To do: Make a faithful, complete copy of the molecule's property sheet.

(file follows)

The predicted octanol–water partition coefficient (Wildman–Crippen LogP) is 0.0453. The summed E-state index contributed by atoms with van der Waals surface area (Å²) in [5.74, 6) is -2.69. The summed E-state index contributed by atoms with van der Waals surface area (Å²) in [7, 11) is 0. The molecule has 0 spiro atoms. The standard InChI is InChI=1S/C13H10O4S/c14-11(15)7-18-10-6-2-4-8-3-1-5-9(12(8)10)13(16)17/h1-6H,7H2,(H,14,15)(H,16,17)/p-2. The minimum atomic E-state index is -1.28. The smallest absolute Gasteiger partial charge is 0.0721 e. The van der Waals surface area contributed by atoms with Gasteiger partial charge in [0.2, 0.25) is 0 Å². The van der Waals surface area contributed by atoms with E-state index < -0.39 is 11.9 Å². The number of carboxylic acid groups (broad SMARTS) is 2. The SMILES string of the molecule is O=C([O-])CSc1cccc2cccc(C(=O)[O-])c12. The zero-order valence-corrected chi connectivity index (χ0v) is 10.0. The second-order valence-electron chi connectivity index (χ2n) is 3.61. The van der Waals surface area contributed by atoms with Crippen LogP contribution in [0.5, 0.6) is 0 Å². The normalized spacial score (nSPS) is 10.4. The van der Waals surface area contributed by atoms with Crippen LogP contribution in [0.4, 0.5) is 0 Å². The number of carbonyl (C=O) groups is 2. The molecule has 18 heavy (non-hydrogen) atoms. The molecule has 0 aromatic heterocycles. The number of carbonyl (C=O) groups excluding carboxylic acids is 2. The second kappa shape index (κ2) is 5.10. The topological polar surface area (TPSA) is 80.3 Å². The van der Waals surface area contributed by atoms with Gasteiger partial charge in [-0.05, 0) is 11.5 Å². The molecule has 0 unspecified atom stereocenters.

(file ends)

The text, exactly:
The predicted octanol–water partition coefficient (Wildman–Crippen LogP) is 0.0453. The summed E-state index contributed by atoms with van der Waals surface area (Å²) in [5.74, 6) is -2.69. The summed E-state index contributed by atoms with van der Waals surface area (Å²) in [7, 11) is 0. The molecule has 0 spiro atoms. The standard InChI is InChI=1S/C13H10O4S/c14-11(15)7-18-10-6-2-4-8-3-1-5-9(12(8)10)13(16)17/h1-6H,7H2,(H,14,15)(H,16,17)/p-2. The minimum atomic E-state index is -1.28. The smallest absolute Gasteiger partial charge is 0.0721 e. The van der Waals surface area contributed by atoms with Gasteiger partial charge in [0.2, 0.25) is 0 Å². The van der Waals surface area contributed by atoms with E-state index < -0.39 is 11.9 Å². The number of carboxylic acid groups (broad SMARTS) is 2. The SMILES string of the molecule is O=C([O-])CSc1cccc2cccc(C(=O)[O-])c12. The zero-order valence-corrected chi connectivity index (χ0v) is 10.0. The second-order valence-electron chi connectivity index (χ2n) is 3.61. The van der Waals surface area contributed by atoms with Crippen LogP contribution in [0.5, 0.6) is 0 Å². The normalized spacial score (nSPS) is 10.4. The van der Waals surface area contributed by atoms with Crippen LogP contribution in [0.4, 0.5) is 0 Å². The number of carbonyl (C=O) groups is 2. The molecule has 18 heavy (non-hydrogen) atoms. The molecule has 0 aromatic heterocycles. The number of carbonyl (C=O) groups excluding carboxylic acids is 2. The second kappa shape index (κ2) is 5.10. The topological polar surface area (TPSA) is 80.3 Å². The van der Waals surface area contributed by atoms with Gasteiger partial charge in [-0.05, 0) is 11.5 Å². The molecule has 0 unspecified atom stereocenters.